Marc Daniels
Marc Daniels
Marc Daniels directed 39 episodes of "I Love Lucy" in Seasons 1 & 2.
Personal Information
Nationality American
Born: (1912-01-27)January 27, 1912
Birthplace: Pittsburgh, Pennsylvania, U.S.
Died April 23, 1989(1989-04-23) (aged 77)
Deathplace: Santa Monica, California, U.S.
Career/Family Information
Television director
known for:
Producing.Directing many TV shows
Family Information
Series connection
Series involved with: I Love Lucy
Life with Lucy
with series:
Episodes involved with: I Love Lucy: - 39 episodes
Life with Lucy: 6 episodes
I Love Lucy Wiki Script

Marc Daniels (January 27, 1912 – April 23, 1989), born Danny Marcus, directed a total of 39 episodes of I Love Lucy, beginning with the show's pilot episode, "The Girls Want to Go to a Nightclub"; the final episode he directed was the episode "The Club Election" in Season 2. He also directed six episodes of the short lived ABC-TV series Life with Lucy.

Life and careerEdit

Daniels was a graduate of the University of Michigan. After serving in the U.S. Army during World War II and until 1946,[1] Daniels was hired by CBS-TV to direct its first dramatic anthology program, Ford Theater, mastering live television direction. He was hired to direct the first 38 episodes of I Love Lucy,[2] an early filmed series. Daniels recommended Vivian Vance for the role of Ethel Mertz.[3] Daniels, along with cinematographer Karl Freund, has been credited with introducing the three-camera technique of filming as opposed to the conventional one-camera. In a 1977 interview, Daniels noted that he left I Love Lucy to take another job that paid more. "Maybe it was a stupid thing to do," he said. "But then we didn't know we were creating history. We were just doing a show".[2]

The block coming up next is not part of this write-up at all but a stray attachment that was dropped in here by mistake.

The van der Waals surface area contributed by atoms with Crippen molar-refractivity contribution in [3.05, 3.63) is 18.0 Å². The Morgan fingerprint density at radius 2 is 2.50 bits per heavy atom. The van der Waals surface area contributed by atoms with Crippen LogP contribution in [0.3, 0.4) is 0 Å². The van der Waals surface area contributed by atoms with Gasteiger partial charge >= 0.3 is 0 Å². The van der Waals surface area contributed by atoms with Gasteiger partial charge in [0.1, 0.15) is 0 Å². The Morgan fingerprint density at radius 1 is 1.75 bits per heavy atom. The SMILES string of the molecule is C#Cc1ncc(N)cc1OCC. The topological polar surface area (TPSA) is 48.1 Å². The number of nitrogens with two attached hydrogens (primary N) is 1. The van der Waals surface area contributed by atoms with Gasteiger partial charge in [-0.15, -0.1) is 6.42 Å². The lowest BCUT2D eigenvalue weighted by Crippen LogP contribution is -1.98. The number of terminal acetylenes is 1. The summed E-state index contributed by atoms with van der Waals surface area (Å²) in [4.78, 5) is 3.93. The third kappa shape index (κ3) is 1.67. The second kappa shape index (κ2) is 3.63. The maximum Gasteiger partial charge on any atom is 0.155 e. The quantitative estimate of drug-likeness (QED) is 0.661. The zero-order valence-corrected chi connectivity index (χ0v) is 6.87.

In addition to I Love Lucy, Daniels also directed episodes of Where's Raymond?, Gunsmoke, Mission: Impossible, Fame, Alice, Hogan's Heroes, and The Andros Targets. To science fiction fans, Daniels is perhaps best known for directing fifteen episodes of Star Trek (including the episode "Mirror, Mirror") and writing an episode of the animated series ("One of Our Planets is Missing"). Near the end of his career, Daniels worked with Lucille Ball again on her last series, Life with Lucy (1986).

He had an uncredited appearance (via a photograph) as Dr. Jackson Roykirk in the Star Trek episode "The Changeling", which he also directed.

During his career, Daniels was nominated for two Primetime and one Daytime Emmy award, two Directors Guild of America (DGA) awards, and two Hugo Awards. He won one Hugo, a joint award in 1967 with Gene Roddenberry for "Best Dramatic Presentation" for the Star Trek episode "The Menagerie".


Daniels died of congestive heart failure on April 23, 1989 in Santa Monica, CA at the age of 77. His death harkened back, coincidentally, to the beginning of his television career: Daniels died just three days before Lucille Ball, who also died at age 77 from a heart-related illness.[2]


  1. Contemporary Theatre, Film and Television,O'Donnell, O. (1990). Contemporary Theatre, Film and Television. Gale. ISBN 978-0-8103-2071-0.
  2. 2.0 2.1 2.2 Template:Citation
  3. Elisabeth Edwards (2008). "I Love Lucy" Cast Biographies: Vivian Vance. Archived from the original on February 23, 2008. Retrieved on 2012-09-06.

External linksEdit

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